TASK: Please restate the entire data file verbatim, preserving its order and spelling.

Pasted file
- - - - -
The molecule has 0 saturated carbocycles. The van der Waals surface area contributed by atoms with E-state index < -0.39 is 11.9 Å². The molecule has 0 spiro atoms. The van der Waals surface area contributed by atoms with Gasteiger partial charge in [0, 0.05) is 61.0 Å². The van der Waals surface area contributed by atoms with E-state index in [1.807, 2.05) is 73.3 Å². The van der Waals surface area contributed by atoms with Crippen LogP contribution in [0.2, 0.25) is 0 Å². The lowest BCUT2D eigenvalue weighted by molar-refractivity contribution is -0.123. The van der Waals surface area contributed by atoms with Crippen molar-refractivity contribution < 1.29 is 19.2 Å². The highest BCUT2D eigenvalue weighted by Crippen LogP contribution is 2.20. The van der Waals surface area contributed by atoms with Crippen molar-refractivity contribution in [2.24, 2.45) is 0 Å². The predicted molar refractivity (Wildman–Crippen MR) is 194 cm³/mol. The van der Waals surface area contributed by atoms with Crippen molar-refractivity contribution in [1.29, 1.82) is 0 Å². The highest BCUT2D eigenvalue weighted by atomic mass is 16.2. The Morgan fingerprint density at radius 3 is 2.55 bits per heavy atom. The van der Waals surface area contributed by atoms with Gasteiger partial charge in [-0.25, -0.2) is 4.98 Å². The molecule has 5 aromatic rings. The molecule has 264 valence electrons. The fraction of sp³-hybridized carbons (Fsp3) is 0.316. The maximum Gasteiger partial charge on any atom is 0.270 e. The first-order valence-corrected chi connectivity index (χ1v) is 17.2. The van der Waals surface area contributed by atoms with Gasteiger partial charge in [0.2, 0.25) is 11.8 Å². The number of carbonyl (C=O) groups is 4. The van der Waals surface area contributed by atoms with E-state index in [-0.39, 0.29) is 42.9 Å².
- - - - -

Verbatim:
The molecule has 0 saturated carbocycles. The van der Waals surface area contributed by atoms with E-state index < -0.39 is 11.9 Å². The molecule has 0 spiro atoms. The van der Waals surface area contributed by atoms with Gasteiger partial charge in [0, 0.05) is 61.0 Å². The van der Waals surface area contributed by atoms with E-state index in [1.807, 2.05) is 73.3 Å². The van der Waals surface area contributed by atoms with Crippen LogP contribution in [0.2, 0.25) is 0 Å². The lowest BCUT2D eigenvalue weighted by molar-refractivity contribution is -0.123. The van der Waals surface area contributed by atoms with Crippen molar-refractivity contribution < 1.29 is 19.2 Å². The highest BCUT2D eigenvalue weighted by Crippen LogP contribution is 2.20. The van der Waals surface area contributed by atoms with Crippen molar-refractivity contribution in [2.24, 2.45) is 0 Å². The predicted molar refractivity (Wildman–Crippen MR) is 194 cm³/mol. The van der Waals surface area contributed by atoms with Crippen molar-refractivity contribution in [1.29, 1.82) is 0 Å². The highest BCUT2D eigenvalue weighted by atomic mass is 16.2. The Morgan fingerprint density at radius 3 is 2.55 bits per heavy atom. The van der Waals surface area contributed by atoms with Gasteiger partial charge in [-0.25, -0.2) is 4.98 Å². The molecule has 5 aromatic rings. The molecule has 264 valence electrons. The fraction of sp³-hybridized carbons (Fsp3) is 0.316. The maximum Gasteiger partial charge on any atom is 0.270 e. The first-order valence-corrected chi connectivity index (χ1v) is 17.2. The van der Waals surface area contributed by atoms with Gasteiger partial charge in [0.2, 0.25) is 11.8 Å². The number of carbonyl (C=O) groups is 4. The van der Waals surface area contributed by atoms with E-state index in [-0.39, 0.29) is 42.9 Å².